Non Parlo Italiano

In Language, Florence, Art of Travel Spring 2016 by Grace1 Comment

The language barrier: one of the main reasons I wanted to study abroad, especially in a country where the primary language is not English. As Americans I think we sometimes forget that we do not have the only language in the world. Yes, most countries do speak English, but while living in this country I would like to at least try and give the respect of attempting the language. I love languages. I may not be good at learning them, but I sure as hell love observing them in action. I love to listen to the foreign words, and try to decipher what the facial expressions and physical movements are saying. This is particularly fun in a country like Italy, because everyone speaks with a lot of passion. I know zero Italian so I look forward to starting my Elementary Italian class with fellow lost souls. Of course I do not expect to become fluent, but I do hope to gain a better understating of the language.

Before coming to Italy I tried using the app Duolingo, which is very helpful if you commit to use it daily for 15-20 minute sessions. This last semester I could barely find the time to breathe, let alone worry about picking up a second language.

The other day I had my first comical, in a way, run in without knowing the “Italian Way”. My friend and I ordered lattes at a nearby café, and what we got was warm milk. When we expressed this wonderment with why our supposedly caffeinated lattes were missing the crucial caffé, it was explained to us that we must remember to order caffe latte, not just latte, since that means only milk. After being told this difference by three different servers, I swear to the Florentine gods that I shall never again make the huge mistake of just ordering a latte.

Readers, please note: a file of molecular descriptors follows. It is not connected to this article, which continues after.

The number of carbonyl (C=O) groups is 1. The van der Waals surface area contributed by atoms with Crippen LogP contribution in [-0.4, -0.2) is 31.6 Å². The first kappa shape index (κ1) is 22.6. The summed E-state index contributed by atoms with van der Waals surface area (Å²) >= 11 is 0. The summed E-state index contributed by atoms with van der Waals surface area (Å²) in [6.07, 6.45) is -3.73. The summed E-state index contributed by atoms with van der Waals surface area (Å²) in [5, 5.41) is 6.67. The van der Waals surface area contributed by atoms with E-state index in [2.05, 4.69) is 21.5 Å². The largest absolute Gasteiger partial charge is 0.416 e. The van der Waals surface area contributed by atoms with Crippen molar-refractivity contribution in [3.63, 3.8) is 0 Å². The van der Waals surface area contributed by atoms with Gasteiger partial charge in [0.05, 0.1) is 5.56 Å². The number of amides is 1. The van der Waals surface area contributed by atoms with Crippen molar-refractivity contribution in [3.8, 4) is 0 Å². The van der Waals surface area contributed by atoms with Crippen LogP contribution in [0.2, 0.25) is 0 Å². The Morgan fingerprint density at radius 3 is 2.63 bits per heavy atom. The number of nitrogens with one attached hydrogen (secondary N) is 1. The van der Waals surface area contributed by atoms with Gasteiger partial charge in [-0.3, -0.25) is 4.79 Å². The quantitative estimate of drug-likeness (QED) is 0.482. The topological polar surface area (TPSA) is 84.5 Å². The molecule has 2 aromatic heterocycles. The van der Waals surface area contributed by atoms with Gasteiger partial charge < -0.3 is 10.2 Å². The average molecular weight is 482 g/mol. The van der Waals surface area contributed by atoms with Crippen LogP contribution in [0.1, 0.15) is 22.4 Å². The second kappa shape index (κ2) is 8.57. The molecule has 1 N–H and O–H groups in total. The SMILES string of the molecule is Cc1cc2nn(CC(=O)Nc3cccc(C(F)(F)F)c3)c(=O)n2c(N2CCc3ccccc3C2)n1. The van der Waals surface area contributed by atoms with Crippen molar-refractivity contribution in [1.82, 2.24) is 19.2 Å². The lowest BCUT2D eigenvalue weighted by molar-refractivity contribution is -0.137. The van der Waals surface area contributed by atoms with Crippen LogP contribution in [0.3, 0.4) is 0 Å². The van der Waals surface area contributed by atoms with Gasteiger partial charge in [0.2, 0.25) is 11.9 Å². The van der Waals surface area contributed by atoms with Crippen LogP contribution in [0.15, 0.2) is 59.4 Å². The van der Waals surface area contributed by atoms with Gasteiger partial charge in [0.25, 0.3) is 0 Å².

It does help that most people I have met speak English. While I am settling in this is a great bonus, as I do not have to struggle too much, but once I get into my Italian language course I hope to stop using this luxury as a crutch, and will one day be able to hold a semi-coherent conversation in Italian.

Today I had my first Italian class. Although I know I won’t be able to conquer the language in a week, my professor has so much enthusiasm that I now believe in myself and taking on this beautiful language.  I think learning the language, messing it up, and trying again will be one of the best experiences while in Italy. It is the messing up that creates the hilarious experiences that I will remember once back stateside. Our professor stated that while we are studying here, we are all Florentinian, which made me feel very proud to be studying here. Even if I don’t know the language (yet), I do know that for however brief this experience, I will be able to say that I, at one point in my life, I was Florentinian.

*The image attached is me exploring campus


  1. Hi Grace! I’m jealous that you have the opportunity to flex your language skills. I took Italian in New York during my freshman year and was surprised by how quickly I picked up the basics. If I can do it in NY then I’m sure you’ll become more fluent than you expect. I think it’s also cool that your professor is already recognizing you as Florentinian; usually other people discount study abroad experiences because they think living in a place for four months doesn’t count as truly living somewhere. But it really does! Four months is a long time when you’re adjusting to a foreign way of life. Have a great time at arguably the most beautiful NYU campus; I look forward to reading more of your posts and seeing lots of pictures!

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